Therapeutic potential of curcumin in human prostate cancer. III. Curcumin inhibits proliferation, induces apoptosis, and inhibits angiogenesis of LNCaP prostate cancer cells

Molecular Urology Laboratory, Department of Urology, College of Physicians and Surgeons, Columbia University, New York, New York, USA.
The Prostate (Impact Factor: 3.57). 06/2001; 47(4):293-303. DOI: 10.1002/pros.1074
Source: PubMed


Earlier work from our laboratory highlighted the therapeutic potential of curcumin (turmeric), used as a dietary ingredient and as a natural anti-inflammatory agent in India and other Southeast Asian countries. This agent was shown to decrease the proliferative potential and induce the apoptosis potential of both androgen-dependent and androgen-independent prostate cancer cells in vitro, largely by modulating the apoptosis suppressor proteins and by interfering with the growth factor receptor signaling pathways as exemplified by the EGF-receptor. To extend these observations made in vitro and to study the efficacy of this potential anti-cancer agent in vivo, the growth of LNCaP cells as heterotopically implanted tumors in nude mice was followed.
The androgen-dependent LNCaP prostate cancer cells were grown, mixed with Matrigel and injected subcutaneously into nude mice. Experimental group received a synthetic diet containing 2% curcumin for up to 6 weeks. At the end point, sections taken from the excised tumors were evaluated for pathology, cell proliferation, apoptosis, and vascularity.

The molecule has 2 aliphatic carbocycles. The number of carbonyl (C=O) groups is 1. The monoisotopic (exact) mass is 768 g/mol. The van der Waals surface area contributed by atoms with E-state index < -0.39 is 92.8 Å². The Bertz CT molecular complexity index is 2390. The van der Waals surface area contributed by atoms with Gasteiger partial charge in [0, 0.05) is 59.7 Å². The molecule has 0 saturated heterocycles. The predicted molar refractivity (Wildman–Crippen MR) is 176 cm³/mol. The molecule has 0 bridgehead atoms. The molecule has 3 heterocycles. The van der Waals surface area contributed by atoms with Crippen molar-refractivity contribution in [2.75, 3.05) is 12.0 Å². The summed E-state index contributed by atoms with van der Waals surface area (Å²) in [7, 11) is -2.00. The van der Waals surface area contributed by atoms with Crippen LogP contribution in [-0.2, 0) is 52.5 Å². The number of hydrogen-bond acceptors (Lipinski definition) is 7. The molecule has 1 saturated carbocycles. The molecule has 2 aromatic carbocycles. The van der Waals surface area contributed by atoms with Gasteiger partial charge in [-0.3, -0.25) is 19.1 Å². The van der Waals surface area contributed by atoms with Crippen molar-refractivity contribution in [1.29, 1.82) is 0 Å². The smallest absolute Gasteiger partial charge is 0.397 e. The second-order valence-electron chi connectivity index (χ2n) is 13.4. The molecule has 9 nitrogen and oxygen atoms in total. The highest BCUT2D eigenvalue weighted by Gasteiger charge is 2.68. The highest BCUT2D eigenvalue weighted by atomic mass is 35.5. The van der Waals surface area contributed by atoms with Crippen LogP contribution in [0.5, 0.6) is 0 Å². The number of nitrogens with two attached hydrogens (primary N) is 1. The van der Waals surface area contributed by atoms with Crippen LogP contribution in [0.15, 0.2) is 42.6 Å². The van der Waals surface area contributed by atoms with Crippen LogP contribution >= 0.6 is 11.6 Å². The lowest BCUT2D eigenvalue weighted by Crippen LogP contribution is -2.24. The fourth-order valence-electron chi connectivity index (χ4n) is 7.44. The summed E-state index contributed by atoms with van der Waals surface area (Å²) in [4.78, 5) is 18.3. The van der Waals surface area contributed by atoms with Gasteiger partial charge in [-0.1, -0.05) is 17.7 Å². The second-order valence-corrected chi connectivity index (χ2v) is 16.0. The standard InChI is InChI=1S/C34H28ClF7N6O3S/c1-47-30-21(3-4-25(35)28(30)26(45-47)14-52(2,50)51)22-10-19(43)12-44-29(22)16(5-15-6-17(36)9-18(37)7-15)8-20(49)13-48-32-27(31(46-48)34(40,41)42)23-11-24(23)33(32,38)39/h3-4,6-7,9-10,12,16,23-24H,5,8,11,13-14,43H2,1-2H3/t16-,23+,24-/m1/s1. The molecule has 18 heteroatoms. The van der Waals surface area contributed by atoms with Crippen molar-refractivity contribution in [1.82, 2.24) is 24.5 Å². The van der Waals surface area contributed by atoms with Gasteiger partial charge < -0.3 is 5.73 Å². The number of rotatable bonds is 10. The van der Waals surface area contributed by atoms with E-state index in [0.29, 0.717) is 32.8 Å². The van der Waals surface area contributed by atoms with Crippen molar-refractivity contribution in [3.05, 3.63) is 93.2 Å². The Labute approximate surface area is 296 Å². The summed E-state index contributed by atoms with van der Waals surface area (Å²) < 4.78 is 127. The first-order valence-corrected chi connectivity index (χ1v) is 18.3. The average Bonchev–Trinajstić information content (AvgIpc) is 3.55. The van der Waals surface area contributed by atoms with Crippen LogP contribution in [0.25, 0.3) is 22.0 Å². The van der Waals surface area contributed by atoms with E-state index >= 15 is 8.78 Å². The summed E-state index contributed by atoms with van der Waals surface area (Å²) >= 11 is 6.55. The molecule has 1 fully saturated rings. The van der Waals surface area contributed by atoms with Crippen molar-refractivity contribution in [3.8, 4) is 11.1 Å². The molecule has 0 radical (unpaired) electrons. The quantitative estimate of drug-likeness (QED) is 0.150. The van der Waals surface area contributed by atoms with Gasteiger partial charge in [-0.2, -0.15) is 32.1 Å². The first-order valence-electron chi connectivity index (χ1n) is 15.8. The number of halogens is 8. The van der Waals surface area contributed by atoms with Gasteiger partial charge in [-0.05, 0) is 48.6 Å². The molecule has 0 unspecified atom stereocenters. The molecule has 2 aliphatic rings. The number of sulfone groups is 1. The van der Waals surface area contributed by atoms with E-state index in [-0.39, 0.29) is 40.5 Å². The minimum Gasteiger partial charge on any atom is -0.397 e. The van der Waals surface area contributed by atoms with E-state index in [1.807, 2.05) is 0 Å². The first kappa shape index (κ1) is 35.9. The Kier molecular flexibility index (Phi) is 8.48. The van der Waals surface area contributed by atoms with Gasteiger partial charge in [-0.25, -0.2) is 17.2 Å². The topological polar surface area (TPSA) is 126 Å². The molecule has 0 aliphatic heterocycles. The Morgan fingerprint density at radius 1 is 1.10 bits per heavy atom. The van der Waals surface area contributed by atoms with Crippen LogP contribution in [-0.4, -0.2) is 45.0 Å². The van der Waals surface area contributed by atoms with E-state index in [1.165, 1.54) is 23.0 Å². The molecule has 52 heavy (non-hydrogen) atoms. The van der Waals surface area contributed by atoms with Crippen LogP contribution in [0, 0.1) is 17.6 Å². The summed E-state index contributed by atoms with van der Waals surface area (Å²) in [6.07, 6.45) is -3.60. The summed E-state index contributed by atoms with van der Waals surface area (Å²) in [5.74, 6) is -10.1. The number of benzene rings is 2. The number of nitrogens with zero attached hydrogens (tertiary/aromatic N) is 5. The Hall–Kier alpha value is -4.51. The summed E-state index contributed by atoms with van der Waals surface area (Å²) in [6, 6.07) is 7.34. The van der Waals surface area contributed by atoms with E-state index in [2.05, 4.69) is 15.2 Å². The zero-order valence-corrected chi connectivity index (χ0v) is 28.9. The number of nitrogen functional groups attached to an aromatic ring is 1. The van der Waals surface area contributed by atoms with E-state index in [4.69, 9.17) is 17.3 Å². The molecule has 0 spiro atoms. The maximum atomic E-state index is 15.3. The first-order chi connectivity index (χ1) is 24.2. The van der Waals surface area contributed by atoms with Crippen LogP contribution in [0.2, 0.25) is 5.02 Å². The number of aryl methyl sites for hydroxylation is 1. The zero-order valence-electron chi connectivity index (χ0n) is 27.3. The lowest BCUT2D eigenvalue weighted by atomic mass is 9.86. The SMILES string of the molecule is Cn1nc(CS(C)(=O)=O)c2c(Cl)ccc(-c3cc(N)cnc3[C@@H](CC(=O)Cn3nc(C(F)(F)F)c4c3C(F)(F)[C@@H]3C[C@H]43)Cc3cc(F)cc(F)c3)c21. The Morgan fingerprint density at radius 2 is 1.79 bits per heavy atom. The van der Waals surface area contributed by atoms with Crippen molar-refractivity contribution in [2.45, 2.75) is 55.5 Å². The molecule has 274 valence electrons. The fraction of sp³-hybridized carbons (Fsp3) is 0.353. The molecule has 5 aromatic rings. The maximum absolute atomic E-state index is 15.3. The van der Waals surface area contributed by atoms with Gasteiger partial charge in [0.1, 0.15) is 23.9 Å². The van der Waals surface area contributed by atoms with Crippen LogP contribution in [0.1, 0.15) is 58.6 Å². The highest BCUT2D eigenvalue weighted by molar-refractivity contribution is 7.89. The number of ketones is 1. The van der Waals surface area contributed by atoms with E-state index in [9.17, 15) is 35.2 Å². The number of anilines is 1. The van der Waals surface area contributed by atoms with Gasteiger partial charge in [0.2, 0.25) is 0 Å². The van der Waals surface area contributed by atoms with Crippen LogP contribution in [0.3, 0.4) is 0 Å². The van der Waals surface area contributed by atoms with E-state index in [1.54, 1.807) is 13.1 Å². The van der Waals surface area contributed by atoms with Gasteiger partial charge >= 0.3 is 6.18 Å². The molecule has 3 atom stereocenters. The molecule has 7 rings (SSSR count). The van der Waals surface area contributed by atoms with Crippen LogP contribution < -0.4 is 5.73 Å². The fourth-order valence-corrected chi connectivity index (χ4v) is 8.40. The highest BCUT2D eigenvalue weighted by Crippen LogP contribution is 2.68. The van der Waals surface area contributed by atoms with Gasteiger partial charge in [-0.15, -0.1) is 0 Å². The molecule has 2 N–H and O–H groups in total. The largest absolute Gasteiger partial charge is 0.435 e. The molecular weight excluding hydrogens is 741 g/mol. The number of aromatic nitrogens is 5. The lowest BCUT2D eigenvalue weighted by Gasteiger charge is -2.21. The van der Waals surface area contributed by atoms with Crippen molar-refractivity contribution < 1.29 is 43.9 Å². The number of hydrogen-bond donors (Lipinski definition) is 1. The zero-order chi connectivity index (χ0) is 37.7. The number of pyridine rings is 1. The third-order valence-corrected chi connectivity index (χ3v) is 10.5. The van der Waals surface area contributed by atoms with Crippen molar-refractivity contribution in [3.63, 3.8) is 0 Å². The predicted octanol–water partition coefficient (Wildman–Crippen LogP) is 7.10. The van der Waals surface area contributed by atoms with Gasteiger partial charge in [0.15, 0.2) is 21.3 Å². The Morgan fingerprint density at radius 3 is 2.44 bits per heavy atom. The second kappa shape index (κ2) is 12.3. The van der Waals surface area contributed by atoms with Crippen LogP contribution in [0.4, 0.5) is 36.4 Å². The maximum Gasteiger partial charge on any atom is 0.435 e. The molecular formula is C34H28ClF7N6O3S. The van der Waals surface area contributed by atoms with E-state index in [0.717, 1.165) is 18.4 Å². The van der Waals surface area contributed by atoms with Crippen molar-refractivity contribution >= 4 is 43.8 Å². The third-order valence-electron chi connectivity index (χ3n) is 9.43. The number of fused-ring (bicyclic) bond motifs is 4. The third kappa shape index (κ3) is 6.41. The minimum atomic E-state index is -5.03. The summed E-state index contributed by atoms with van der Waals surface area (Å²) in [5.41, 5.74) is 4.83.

Curcumin causes a marked decrease in the extent of cell proliferation as measured by the BrdU incorporation assay and a significant increase in the extent of apoptosis as measured by an in situ cell death assay. Moreover, a significant decrease in the microvessel density as measured by the CD31 antigen staining was also seen.
Curcumin could be a potentially therapeutic anti-cancer agent, as it significantly inhibits prostate cancer growth, as exemplified by LNCaP in vivo, and has the potential to prevent the progression of this cancer to its hormone refractory state.

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    • "There was an irreversible inhibition of CD13/aminopeptidase N (APN) caused by curcumin " s binding ability to APN (Shim et al, 2003)). Several investigators (Arbiser et al, 1998; Dorai et al, 2001) reported in their in vivo studies that curcumin inhibits proliferation and angiogenesis of LNCaP prostate cancer cells. cDNA microarray analysis showed that curcumin inhibits cell cycle progression of endothelial cells by upregulating cyclin-depenent kinase inhibitor (Park et al, 2002). "